Twitter cracks me up some times. I was tagged in a tweet that pointed out I was among more than one individual representing a breached company on the PCI Advisory Board. My response?

Look out that window.

Phat Wad, Break me off some, by Refracted Moments

I submit to you that the companies with the best security programs might be those that have suffered a breach in the last twelve to twenty-four months. The program was weak enough to allow the breach to occur at the time, but the severity and specifics of the breach highlights corrective actions for management to address. From the breaches I have been involved in, management tends to knee-jerk pretty hard and improve their game.

Even without a breach, only a tiny percentage of companies truly “get it.” Whether they “get it” because they have an executive in the company that has weathered a breach or because they have a savvy security team that is truly effective at information protection, these companies are ones we should collectively aspire to be like. The real kicker is we may never know who those companies are simply because they won’t end up in the news.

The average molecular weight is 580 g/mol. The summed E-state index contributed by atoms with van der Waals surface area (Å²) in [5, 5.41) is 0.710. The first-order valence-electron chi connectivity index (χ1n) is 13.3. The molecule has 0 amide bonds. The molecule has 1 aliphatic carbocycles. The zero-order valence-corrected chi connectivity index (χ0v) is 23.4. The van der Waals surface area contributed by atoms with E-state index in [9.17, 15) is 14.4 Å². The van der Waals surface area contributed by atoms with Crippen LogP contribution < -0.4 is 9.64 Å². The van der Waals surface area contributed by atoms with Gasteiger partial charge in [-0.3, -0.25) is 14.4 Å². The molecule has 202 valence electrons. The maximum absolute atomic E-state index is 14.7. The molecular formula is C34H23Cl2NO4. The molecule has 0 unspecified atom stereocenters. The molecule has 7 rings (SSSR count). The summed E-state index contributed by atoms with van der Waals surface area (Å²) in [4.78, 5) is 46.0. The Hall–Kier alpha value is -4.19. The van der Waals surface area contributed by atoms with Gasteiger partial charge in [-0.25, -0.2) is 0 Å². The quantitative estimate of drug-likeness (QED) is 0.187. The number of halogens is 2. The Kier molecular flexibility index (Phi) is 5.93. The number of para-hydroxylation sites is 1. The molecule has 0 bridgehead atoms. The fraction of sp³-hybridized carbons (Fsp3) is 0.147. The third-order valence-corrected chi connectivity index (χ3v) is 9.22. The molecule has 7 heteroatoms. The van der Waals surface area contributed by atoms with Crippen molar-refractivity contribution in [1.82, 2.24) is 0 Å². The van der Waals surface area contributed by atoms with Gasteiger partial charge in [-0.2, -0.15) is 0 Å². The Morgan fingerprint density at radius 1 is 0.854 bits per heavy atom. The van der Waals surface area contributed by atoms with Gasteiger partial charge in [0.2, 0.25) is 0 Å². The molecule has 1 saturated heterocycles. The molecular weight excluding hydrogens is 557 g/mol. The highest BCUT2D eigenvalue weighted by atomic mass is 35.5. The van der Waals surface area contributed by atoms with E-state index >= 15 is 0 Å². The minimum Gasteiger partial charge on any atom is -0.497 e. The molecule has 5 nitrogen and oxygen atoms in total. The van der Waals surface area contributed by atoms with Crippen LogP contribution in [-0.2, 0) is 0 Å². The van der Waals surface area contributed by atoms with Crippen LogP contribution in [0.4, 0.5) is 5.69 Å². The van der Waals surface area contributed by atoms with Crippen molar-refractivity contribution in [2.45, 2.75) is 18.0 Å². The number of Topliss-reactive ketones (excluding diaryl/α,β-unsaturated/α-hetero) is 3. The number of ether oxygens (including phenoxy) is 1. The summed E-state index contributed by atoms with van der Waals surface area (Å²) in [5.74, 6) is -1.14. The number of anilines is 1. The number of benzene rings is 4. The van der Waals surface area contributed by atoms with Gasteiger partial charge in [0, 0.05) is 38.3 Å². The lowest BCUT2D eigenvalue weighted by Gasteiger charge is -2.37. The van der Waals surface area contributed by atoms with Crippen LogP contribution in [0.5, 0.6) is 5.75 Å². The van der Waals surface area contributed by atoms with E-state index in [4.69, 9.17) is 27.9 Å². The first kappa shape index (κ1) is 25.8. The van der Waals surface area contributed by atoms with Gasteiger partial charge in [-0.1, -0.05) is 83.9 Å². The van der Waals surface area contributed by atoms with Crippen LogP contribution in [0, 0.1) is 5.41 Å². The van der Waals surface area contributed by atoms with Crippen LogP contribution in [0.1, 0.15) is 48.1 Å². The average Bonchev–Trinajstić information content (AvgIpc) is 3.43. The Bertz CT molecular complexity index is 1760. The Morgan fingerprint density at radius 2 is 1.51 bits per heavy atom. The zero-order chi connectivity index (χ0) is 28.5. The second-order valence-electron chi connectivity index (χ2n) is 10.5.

Unfortunately, most companies that have never suffered a breach are either complacently compliant with baseline security practices hoping someone else is a better target than they are, or just plain lucky. You can even argue that companies that have suffered a breach are also lucky, just the dark grey cloud kind. Does it take a breach to get executives to take security seriously? I’m not in favor of using gasoline to make a bigger fire for executives to put out; it’s our challenge to figure out a non-gasoline way to elevate the conversation to their level.

This post originally appeared on BrandenWilliams.com.